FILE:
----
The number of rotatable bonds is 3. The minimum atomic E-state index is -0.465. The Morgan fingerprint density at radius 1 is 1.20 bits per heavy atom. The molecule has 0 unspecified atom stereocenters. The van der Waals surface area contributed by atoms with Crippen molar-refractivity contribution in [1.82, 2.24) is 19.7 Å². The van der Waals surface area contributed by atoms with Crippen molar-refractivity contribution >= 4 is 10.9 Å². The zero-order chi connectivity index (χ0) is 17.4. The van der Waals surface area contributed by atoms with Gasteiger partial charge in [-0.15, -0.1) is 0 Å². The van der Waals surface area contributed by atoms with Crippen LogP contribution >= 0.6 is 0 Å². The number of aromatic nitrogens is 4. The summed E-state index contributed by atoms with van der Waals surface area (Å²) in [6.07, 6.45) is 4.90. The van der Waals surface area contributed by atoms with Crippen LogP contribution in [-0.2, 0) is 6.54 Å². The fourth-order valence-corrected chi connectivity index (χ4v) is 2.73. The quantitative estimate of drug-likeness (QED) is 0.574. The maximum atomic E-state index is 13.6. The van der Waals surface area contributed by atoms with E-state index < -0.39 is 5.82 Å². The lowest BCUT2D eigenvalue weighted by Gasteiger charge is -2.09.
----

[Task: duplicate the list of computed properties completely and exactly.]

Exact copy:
The number of rotatable bonds is 3. The minimum atomic E-state index is -0.465. The Morgan fingerprint density at radius 1 is 1.20 bits per heavy atom. The molecule has 0 unspecified atom stereocenters. The van der Waals surface area contributed by atoms with Crippen molar-refractivity contribution in [1.82, 2.24) is 19.7 Å². The van der Waals surface area contributed by atoms with Crippen molar-refractivity contribution >= 4 is 10.9 Å². The zero-order chi connectivity index (χ0) is 17.4. The van der Waals surface area contributed by atoms with Gasteiger partial charge in [-0.15, -0.1) is 0 Å². The van der Waals surface area contributed by atoms with Crippen LogP contribution >= 0.6 is 0 Å². The number of aromatic nitrogens is 4. The summed E-state index contributed by atoms with van der Waals surface area (Å²) in [6.07, 6.45) is 4.90. The van der Waals surface area contributed by atoms with Crippen LogP contribution in [-0.2, 0) is 6.54 Å². The fourth-order valence-corrected chi connectivity index (χ4v) is 2.73. The quantitative estimate of drug-likeness (QED) is 0.574. The maximum atomic E-state index is 13.6. The van der Waals surface area contributed by atoms with E-state index < -0.39 is 5.82 Å². The lowest BCUT2D eigenvalue weighted by Gasteiger charge is -2.09.